The Olgoi Khorkoi
Updated: Feb 9, 2022
You may not know this creature by its original name or place of origin, for it has also garnered a prominent pop-culture role. The Olgoi-Khorkoi is historically known as the Mongolian Deathworm, but you're likely more familiar with the Arrakis Sandworms from Dune, or the Graboids from Tremors, or even more recently, the Krayt Dragon featured in season two of The Mandolorian. They are usually subterranean behemoth worms who tunnel beneath the loose, shifting sands of vast desert landscapes. The myth of the Olgoi-Khorkoi originates from the Gobi Desert between Mongolia and China, just south of the great Mongolian Steppes.
As the Olgoi-Khorkoi has been used in several horror and sci-fi adaptations, we already have a decent idea of what this worm's all about, but for the sake of tidbits, here is a brief summary of its speculated abilities. The worm travels at incredible speeds beneath the ground, following the sounds of movement above. Anything unfortunate enough to be on the sand when a Deathworm happens by will be lunch.
Some legends claim the Deathworms are gigantic creatures, 300-900 feet long. Other accounts, mainly the ones who claim the Olgoi-Khorkoi still exist, believe these worms are proportionate to giant anacondas, saltwater crocs, or great white sharks. In other words, unsettlingly massive, extremely dangerous, but not mythically huge.
If being able to sense prey up to twenty miles off and cover that distance in a matter of minutes was not terrifying enough, the Olgoi Khorkoi also spits acid, venom, or venomous acid at its prey, depending on the legend you read or how big of a d**k your DM is when your DnD party encounters a Deathworm in combat.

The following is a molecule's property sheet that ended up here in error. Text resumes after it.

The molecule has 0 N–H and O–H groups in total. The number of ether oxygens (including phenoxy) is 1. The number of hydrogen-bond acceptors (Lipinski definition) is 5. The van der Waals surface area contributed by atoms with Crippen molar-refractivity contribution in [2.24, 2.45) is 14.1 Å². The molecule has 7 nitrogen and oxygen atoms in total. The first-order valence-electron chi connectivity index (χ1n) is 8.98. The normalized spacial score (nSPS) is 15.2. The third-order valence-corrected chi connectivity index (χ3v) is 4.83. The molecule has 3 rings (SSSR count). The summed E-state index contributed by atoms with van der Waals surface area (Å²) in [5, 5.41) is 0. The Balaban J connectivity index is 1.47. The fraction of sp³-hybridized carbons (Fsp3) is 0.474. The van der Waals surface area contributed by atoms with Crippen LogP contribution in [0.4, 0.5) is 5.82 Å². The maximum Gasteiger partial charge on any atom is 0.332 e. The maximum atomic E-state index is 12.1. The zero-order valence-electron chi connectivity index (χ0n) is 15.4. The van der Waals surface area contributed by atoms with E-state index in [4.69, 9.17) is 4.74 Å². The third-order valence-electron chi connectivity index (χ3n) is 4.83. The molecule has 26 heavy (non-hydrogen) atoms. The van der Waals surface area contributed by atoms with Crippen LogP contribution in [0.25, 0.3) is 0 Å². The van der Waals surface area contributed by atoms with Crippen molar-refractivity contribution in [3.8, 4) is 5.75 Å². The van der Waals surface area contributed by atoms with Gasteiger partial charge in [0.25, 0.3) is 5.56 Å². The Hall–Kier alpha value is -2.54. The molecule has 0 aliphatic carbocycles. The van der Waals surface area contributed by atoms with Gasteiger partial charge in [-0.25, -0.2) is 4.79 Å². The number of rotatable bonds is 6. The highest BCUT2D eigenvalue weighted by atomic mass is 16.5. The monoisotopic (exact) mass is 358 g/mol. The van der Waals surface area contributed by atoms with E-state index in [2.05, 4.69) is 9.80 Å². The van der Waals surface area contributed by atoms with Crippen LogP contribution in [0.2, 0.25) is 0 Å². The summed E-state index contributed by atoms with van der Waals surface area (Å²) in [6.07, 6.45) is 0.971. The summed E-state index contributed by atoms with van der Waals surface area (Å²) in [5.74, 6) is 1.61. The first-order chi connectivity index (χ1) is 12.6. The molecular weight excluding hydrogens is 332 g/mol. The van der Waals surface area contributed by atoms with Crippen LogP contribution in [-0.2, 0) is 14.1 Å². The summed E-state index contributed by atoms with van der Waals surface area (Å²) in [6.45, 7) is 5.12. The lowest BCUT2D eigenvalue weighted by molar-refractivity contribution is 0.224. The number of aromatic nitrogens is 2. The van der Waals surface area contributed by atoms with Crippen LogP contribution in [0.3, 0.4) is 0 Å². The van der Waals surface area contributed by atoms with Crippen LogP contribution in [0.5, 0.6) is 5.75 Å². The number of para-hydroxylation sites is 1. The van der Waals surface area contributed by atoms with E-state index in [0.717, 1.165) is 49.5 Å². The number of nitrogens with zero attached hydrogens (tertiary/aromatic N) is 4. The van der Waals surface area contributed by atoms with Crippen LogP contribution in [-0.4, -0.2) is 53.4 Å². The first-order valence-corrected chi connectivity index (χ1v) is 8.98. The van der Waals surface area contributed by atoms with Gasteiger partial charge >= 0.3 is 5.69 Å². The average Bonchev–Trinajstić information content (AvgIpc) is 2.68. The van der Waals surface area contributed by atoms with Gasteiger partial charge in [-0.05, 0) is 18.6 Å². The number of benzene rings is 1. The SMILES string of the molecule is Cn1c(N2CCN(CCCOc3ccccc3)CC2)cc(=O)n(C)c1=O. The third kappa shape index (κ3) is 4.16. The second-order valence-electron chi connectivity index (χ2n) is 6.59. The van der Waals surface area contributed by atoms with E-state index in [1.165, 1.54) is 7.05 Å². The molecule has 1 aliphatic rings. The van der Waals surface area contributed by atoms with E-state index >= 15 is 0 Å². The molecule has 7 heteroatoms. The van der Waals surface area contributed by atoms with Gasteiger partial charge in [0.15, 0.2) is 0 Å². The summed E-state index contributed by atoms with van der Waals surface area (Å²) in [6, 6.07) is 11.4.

Something that separates the Deathworm from last week's Cryptid, the Grootslang, is that a large community of people still believe the Deathworm exists. I would go so far as to say that the Olgoi-Khorkoi is the Sasquatch of the Gobi Desert. It has been written about, sighted, and sought after ever since the early days of the silk road, but despite numerous expeditions with bona fide scientists, biologists, paleontologists, archeologists, and geologists—all of whom also became somewhat less credible cryptozoologists by going on these missions. No pictures, dens, leavings, or remains of an Olgoi-Khorkoi have ever been found.
So, what do you think? Obviously, we are continually discovering new things in nature that we thought extinct, impossible, or merely unlikely. Is it possible that a giant worm lurks beneath the sands of the Gobi Desert, praying on unsuspecting travelers? Or did a roving caravan driver lose a load of valuable goods and his master's favorite camel in some quicksand two thousand years ago, make up a "death worm ate my cargo" excuse, and started this whole mess off?
Let me know what you believe in the comments!
Also, I love to read about new and obscure cryptids, so if you have a cryptid or myth you'd like me to cover, let me know about it! I especially love cryptids from cultures I am unfamiliar with, such as non-Egyptian-African or South American folklore.
Thanks for reading everyone! See you next week :)